The writing on this book is solid. Jason Aaron’s dialogue is punchy; very amusing yet grounded in character personalities. There are a lot of subplots running around – as stated, AMAZING X-MEN promises to be a crowded book. From the awkward romances(?) between Wolverine and Storm or Warbird and Iceman (in the former case I can only speculate, in the latter it’s very one-sided), to Beast’s anger at the Bamfs conflicting with his sentimentality due to their resemblance to a fallen friend, to even Firestar’s desire just to get to her job being interrupted by yet more X-Men shenanigans. But most important is the depiction of Nightcrawler. It balances the many elements that embody him, from his faith to his acrobatics, his Errol Flin styled swordplay, his noble spirit, his faith, and his need to be where the action is. It’s probably a good thing AMAZING X-MEN #1 is dense like a Bronze Age comic. If the modern conventions of decompressed storytelling were adhered to, barely a fraction of the plots touched upon would be established.

Which is bad for a first issue. Getting readers up to speed as quickly as possible is paramount.

Ed McGuinness meanwhile presents great pencil work. All the characters exhibit a range of facial expressions, and movement seems dynamic and flashy. I’ve seen the Bamfs in other X-Men books, most recently in the Battle of the Atom, where they’re depicted as smaller versions of Nightcrawler. Here they’re more super deformed, with baby-like proportions and cute little faces. Yes, even the red ones with perpetual malicious grins. They’re adorable. Speaking of color, inker Dexter Vines lends deep, rich colors, all important in this particular comic. It’s sometimes baffling how some artists assume that comics need to be washed out to be taken seriously. When I want furry multi-colored people jumping and teleporting around, I want a rich rainbow of hues, not paint one would choose for the walls of a nursery.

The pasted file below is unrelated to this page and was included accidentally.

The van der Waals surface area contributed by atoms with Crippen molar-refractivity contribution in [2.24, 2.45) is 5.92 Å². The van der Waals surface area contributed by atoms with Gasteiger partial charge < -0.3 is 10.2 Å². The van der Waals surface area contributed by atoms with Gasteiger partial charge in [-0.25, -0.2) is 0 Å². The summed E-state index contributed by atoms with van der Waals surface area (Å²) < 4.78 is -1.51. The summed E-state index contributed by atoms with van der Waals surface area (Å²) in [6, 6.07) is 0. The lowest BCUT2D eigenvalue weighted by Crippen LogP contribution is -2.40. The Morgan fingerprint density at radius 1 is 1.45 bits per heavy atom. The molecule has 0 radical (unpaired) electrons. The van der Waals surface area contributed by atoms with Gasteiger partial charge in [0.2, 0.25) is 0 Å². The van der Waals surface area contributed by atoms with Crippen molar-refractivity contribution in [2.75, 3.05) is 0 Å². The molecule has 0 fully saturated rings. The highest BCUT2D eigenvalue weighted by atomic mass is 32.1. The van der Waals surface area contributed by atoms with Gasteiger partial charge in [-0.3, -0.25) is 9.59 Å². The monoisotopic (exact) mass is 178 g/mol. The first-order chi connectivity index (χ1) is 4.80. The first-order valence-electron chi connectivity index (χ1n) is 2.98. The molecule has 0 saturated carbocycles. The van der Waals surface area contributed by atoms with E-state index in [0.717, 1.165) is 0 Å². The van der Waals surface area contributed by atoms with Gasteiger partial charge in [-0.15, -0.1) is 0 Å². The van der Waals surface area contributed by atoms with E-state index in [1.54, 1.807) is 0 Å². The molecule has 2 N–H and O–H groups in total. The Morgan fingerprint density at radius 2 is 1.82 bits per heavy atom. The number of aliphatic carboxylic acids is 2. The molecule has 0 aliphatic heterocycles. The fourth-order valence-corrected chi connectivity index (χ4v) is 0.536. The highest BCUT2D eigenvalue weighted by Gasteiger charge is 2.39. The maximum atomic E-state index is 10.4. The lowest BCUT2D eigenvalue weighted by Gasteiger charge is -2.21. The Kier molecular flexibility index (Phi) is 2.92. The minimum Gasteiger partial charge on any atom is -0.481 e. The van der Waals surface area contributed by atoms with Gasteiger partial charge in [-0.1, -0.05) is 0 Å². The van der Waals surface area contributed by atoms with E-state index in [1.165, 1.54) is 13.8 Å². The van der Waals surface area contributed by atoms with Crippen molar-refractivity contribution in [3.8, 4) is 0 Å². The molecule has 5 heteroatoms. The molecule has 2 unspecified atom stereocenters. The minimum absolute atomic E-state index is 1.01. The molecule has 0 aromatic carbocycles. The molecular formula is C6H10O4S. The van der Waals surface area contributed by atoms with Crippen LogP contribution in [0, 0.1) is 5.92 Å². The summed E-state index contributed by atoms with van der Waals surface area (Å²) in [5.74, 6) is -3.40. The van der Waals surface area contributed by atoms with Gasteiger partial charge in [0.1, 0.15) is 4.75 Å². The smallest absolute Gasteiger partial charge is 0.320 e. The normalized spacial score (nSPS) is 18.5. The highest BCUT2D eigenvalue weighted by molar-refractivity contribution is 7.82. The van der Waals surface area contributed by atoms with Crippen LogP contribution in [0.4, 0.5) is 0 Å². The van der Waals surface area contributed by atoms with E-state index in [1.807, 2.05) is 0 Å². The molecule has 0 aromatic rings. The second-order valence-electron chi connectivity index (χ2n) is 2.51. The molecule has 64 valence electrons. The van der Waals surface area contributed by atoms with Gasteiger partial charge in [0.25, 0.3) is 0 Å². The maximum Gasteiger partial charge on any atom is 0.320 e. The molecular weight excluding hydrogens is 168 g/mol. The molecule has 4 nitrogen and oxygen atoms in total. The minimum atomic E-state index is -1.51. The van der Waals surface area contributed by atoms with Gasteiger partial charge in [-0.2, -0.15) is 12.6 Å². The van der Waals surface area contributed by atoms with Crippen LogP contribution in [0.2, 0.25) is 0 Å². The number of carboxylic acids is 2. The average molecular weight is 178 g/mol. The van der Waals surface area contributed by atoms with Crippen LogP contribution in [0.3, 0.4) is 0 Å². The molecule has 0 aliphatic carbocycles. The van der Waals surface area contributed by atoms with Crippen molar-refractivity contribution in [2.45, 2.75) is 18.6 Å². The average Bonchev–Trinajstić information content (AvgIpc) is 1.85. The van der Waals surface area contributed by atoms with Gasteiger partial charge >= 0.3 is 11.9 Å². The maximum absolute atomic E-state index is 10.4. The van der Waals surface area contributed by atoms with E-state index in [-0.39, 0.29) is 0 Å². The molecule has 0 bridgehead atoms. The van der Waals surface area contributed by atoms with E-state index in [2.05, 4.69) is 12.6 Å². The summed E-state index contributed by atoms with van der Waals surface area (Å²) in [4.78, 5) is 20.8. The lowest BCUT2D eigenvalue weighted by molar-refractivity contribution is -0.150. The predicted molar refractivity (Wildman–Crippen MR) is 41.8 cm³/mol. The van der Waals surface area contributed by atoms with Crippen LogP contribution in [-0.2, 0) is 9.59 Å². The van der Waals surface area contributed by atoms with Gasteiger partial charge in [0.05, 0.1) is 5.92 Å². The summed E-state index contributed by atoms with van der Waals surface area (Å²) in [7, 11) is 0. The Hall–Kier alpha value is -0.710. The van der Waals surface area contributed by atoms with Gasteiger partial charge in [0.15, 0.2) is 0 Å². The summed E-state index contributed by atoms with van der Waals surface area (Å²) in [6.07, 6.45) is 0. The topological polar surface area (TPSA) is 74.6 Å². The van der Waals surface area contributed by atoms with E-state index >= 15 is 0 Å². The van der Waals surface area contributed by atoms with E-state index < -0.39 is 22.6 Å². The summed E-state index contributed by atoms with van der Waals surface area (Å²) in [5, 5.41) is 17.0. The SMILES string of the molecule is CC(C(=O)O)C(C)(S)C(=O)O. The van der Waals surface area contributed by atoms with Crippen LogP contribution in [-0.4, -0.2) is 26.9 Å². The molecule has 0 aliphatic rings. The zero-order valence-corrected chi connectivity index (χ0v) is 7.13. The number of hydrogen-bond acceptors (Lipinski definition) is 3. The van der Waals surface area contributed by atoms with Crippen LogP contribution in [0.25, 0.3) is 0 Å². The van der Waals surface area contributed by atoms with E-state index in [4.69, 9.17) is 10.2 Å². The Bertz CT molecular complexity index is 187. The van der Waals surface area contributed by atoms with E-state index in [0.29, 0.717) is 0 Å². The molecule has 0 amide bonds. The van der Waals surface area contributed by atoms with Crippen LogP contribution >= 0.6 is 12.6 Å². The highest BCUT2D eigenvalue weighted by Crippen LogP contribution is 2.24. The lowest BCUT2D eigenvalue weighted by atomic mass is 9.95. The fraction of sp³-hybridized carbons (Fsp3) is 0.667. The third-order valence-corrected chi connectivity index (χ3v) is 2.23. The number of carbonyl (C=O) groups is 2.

The operative question AMAZING X-MEN raises is whether Nightcrawler is truly returning to life. Ten years ago, I would have doubted it (assuming I read comics ten years ago, which I did not). Ten or more years ago death really meant death. Nowadays, Marvel brings anyone they feel like back from the dead with no compunctions. Although Kurt is in Actual Heaven, so at least Marvel is making the stand that yes, he really is dead and will presumably come back from it directly as opposed to not really being dead. He’s dead, and in the afterlife. It’s kind of refreshing to see comics show the great beyond. If it were Hell, it’d be a different story. Marvel (and DC for that matter) send characters on visits to the Inferno frequently, with demons and devils having a heavy influence on the world at large. But Paradise crops up in comics rarely.

Although there was that time Reed Richards built a portal to Heaven so he could take up an issue with God. God as played by Jack Kirby. No I’m serious, the Marvel version of God is Jack Kirby.

As for AMAZING X-MEN #1, it has a hearty recommendation from yours truly. It’s a series that looks to be a labor of love, one deserving more than a passing glance. Marvel might need another X-Men book like DC needs another Batman title, but at least they don’t put it out half-baked. It’s going to be an…amazing ride.

At least something at Marvel is Amazing. Unlike Spiderman, who is merely Superior (not that it’s a bad comic or anything).